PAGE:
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Norwin graduate earns top women's sports honor at Penn

Doug Gulasy
| Wednesday, May 8, 2013, 9:00 p.m.
Leslie Kovach runs for the University of Pennsylvania at the Iona Meet of Champions Sept. 17, 2011, in New York.
Leslie Kovach runs for the University of Pennsylvania at the Iona Meet of Champions Sept. 17, 2011, in New York.

After more than a year and a half of ongoing stress fractures, Leslie Kovach believed she was ready for the final outdoor track season of her University of Pennsylvania career.

A femoral stress fracture in her left leg in mid-March changed those plans.

The stress fracture effectively ended the competition career for the 2009 Norwin graduate, who earned All-American status as a distance runner during her sophomore season at Penn. But she still maintained a presence with the team, helping to mold the younger runners.

“It's a strange position to be in,” Kovach said. “I'd never been sidelined by injury before I came to college at all. Being limited that way has been humbling and just a difficult pill to swallow. You have to accept that you're not invincible. It's difficult to not be out there and have a measurable way to contribute, but I'm still happy to have at least been around and feel involved.”

Though the injury problems kept Kovach from competition during much of her final two seasons, the university's athletic department recently recognized her impact with the Association of Alumnae Fathers' Award.

The award, voted on by Penn coaches, recognizes a senior female athlete who shows “outstanding athletic, academic and leadership qualities,” according to the athletic department's website. It's the top award given to a female student-athlete at the university.

“I was surprised a little bit and just really taken aback by it,” said Kovach, a psychology major at Penn.

At Norwin, Kovach helped lead the girls track and field team to four consecutive WPIAL team titles from 2006-09. She also took home a gold medal in the 3,200 meters at the PIAA individual championships during her senior season.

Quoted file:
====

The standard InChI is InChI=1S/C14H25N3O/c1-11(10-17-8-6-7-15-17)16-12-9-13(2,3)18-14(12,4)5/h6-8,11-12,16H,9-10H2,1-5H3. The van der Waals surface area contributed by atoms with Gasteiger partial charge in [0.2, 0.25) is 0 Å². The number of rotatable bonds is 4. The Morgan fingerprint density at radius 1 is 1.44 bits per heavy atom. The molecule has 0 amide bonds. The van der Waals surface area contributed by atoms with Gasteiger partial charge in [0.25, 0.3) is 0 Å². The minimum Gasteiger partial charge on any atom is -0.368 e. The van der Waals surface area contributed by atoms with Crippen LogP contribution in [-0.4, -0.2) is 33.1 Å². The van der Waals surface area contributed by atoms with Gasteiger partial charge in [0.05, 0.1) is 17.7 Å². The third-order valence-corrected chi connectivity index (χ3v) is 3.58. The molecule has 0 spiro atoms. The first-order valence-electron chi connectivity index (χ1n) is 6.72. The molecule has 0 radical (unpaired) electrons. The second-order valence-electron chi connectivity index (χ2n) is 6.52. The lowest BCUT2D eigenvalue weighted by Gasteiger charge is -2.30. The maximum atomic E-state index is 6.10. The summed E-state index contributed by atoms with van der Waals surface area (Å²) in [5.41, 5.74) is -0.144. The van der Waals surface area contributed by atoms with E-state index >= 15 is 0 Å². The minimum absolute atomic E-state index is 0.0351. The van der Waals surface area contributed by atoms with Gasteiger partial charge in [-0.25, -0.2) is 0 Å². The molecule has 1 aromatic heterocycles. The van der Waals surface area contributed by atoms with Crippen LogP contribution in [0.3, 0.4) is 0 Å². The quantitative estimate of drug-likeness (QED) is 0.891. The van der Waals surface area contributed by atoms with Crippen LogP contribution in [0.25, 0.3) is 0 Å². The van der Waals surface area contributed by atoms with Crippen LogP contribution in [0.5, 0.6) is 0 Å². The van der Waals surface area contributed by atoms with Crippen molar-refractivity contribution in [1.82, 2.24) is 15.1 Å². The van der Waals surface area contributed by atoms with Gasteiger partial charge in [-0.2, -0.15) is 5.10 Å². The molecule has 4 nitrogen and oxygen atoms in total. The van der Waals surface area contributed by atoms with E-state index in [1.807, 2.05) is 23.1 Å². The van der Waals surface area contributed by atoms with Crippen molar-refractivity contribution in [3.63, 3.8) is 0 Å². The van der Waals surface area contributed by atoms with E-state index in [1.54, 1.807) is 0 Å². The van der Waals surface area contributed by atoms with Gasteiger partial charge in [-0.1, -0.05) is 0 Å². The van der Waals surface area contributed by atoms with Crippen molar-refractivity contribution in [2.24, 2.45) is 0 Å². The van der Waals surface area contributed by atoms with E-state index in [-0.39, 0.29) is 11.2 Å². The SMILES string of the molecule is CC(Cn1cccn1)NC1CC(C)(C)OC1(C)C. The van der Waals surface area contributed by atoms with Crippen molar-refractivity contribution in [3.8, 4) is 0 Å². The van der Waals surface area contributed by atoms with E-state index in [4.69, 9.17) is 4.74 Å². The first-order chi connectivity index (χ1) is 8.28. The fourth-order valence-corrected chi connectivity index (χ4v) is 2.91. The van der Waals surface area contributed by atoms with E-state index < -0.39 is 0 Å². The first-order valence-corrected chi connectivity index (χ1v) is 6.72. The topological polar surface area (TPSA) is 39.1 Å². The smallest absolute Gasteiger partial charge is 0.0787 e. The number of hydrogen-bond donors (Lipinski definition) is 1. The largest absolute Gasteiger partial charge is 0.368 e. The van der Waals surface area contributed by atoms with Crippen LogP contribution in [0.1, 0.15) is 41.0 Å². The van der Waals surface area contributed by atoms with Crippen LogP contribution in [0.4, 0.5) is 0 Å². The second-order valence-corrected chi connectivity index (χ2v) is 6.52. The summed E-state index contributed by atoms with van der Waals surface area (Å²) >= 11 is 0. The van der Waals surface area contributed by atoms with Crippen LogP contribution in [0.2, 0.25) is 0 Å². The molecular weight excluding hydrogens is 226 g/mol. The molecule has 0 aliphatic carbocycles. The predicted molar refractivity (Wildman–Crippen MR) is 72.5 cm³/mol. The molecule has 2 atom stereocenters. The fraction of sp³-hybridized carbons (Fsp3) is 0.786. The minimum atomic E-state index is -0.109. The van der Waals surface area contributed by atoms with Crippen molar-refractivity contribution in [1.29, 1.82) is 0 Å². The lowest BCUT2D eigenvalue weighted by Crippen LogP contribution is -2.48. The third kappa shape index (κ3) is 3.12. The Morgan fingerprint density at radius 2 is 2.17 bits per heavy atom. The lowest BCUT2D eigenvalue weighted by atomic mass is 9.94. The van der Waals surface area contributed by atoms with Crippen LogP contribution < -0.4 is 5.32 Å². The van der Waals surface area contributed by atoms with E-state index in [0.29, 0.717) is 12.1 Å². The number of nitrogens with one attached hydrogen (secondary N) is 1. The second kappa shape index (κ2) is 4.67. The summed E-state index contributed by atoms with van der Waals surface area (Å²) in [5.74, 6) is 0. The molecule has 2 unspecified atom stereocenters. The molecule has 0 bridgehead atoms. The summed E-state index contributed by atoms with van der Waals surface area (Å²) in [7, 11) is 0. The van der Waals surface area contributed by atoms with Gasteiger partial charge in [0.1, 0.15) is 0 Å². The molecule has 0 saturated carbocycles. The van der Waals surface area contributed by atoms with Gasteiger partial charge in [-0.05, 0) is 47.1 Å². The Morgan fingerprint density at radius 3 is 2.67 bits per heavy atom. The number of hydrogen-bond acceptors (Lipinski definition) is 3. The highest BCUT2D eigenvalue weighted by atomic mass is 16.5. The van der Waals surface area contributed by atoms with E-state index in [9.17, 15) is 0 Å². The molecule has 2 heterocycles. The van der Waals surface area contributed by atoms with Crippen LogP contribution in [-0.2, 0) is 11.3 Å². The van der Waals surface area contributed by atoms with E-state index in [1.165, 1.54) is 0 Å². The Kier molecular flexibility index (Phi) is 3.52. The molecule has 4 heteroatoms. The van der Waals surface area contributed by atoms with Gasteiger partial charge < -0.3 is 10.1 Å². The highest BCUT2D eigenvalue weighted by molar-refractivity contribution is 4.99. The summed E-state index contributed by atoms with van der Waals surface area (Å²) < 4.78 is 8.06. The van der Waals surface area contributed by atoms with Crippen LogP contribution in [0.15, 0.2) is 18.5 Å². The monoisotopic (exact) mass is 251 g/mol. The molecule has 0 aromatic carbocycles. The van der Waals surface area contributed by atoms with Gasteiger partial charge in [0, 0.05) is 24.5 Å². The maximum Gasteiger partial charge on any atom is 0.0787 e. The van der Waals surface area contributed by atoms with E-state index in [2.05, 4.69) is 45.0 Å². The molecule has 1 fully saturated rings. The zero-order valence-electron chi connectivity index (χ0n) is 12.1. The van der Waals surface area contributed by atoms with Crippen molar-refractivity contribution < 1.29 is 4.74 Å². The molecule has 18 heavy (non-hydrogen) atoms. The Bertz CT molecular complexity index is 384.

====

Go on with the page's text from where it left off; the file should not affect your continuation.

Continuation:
The success continued at Penn, where she could run the 3,000-, 5,000- or 10,000-meter races. She set school records in the indoor and outdoor 5,000 meters and in the outdoor 10,000 meters.

“You don't often get an athlete of that sort of stature,” said Tony Tenisici, the Penn women's track and field coach, who nominated Kovach for the award. “She rewrote all of our record books in both 5,000 and 10,000 (meters), and some of those records had stood for over 20 years. So it just goes to show you — you get an athlete like her once a decade.”

During her sophomore season, Kovach advanced to the NCAA Championships in Des Moines, Iowa, where she placed 18th in the 5,000 meters with a time of 16 minutes, 16.10 seconds. By advancing to the meet, Kovach earned All-American status, becoming the second women's outdoor All-American in school history.

“That meet was overwhelming, and I definitely was not prepared for it,” Kovach said. “It was an experience that was very interesting. It was eye-opening, but I was a little bit naive and not really prepared for what I got myself into.”

Earlier during her sophomore season, Kovach ran the outdoor 5,000 meters in 16:11.59 at the Penn Relays, breaking the school record by nearly nine seconds.

Kovach said focusing on the right things off the track in turn helped her on it during college.

“You're responsible for yourself outside of track,” she said. “You're responsible for how you manage your time with your schoolwork, how you fuel your body (and) how you accommodate all your needs outside of track practice. Being sure that you're taking care of all of your responsibilities requires you to have a steely resolve, just not being overcome by stress and being overwhelmed by silly things that could otherwise derail your motivation.”

Even with the injuries the past two seasons, Tenisici said Kovach was a leader by example for the team, which is made up of mostly underclassmen.

While Kovach called her career at Penn “bittersweet” because of the ups and downs, Tenisici said her impact on the program will extend beyond her four years.

“She put us on the national stage, and she gave us great visibility and credibility,” he said. “That's what she achieved. We just couldn't be happier that she gave us that, and we're extremely proud to have had her here at Penn.”

Doug Gulasy is a staff writer for Trib Total Media. He can be reached at 412-388-5830 or via Twitter @dgulasy_Trib.

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